What we’re tracking on 23 May 2017
Egyptian stocks fell the most in the world yesterday among the indices tracked by Bloomberg in the wake of the central bank’s unexpected 200 bps hike in policy rates. Capital Economics’ Jason Tuvey says the move “appears to be the result of pressure from the IMF,” and global emerging markets icon Mark Mobius spoke for many of us here in Egypt when he called the rate hike “a little bit premature” and asked “Rates are so high now, how can a businessman survive?”
With the rate hike winning the ire of the business community, IMF Mission chief to Egypt Chris Jarvis came out with a statement in support of the CBE, telling Al Borsa last evening that the move is in line with the government’s goal to lower inflation. He added that the IMF has confidence in the central bank and its monetary policies and will continue to work with it on keeping inflation low. We have a full wrap on reactions to the rate hike — which was, in effect, “the only” business story in Egypt yesterday — in Speed Round, below.
Finance Minister in London ahead of new eurobond sale: Finance Minister Amr El Garhy flew to London on Monday with Deputy Minister Ahmed Kouchouk for meetings ahead of a planned USD 2 bn eurobond issuance, sources tell Youm7. El Garhy had broken news of the eurobonds to Reuters last week; the sale comes after the success of Egypt’s USD 4 bn eurobond offer in January.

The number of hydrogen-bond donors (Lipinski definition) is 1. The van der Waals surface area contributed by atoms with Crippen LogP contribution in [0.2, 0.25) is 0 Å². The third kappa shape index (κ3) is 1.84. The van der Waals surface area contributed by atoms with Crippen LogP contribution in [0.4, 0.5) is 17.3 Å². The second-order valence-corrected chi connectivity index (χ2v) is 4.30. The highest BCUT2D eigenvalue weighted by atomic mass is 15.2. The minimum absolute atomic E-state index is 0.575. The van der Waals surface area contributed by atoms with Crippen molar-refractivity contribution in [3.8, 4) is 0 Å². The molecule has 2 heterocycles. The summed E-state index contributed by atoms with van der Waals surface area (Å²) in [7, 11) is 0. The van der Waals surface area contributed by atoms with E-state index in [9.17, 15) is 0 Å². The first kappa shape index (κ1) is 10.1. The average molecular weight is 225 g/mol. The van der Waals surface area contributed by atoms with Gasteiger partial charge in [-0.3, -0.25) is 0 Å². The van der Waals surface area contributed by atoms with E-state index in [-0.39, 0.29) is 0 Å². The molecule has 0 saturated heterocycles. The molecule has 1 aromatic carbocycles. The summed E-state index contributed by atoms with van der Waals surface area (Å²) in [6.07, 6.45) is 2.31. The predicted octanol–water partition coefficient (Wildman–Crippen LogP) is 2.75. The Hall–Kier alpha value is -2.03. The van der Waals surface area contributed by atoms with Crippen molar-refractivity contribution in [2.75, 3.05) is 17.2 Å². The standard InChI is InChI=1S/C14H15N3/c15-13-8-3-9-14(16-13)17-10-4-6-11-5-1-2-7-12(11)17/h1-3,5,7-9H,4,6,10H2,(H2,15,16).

Microfinance legislation in the works? We’ll be heading down to visit the folks at the Central Bank of Egypt today for Governor Tarek Amer’s press conference. We’re expecting the announcement of measures to push financial inclusion, though reporters will doubtless be pressing on the rationale behind the rate hike. A number of senior banking executives are expected at the conference, according to Youm7.
The Education Ministry sent a sharp message yesterday as it capped tuition hikes for this year and next at the international and private schools that fall under its jurisdiction. More in Speed Round and Last Night’s Talk Shows.
Military aid to Egypt and Israel will remain unchanged despite headlines declaring“Trump’s Budget Proposes Converting Some Military Grants to Loans.” That’s the take-home message from Reuters, which notes White House’s director of the Office of Management and Budget Mick Mulvaney saying assistance to Egypt and Israel will go untouched despite their being the largest recipients of US military aid under the terms of the Camp David Accords. Aid to Jordan will also be preserved, writes the Wall Street Journal, which broke the story, saying total US military assistance includes, “USD 3.1 bn for Israel, about USD 350 mn for Jordan and about USD 1.3 bn for Egypt.”
The Wall Street Journal’s fantastic series on quants continues this morning with installments headlined:
- Only robots can tally what the largest US pension fund pays in fees
- Build your own trading bot — can you beat the market using the WSJ’s trading simulator?
- How a trading algorithm actually works (by Bradley Hope, whose byline many Enterprise readers will remember from his stint in the GCC with The National and the WSJ)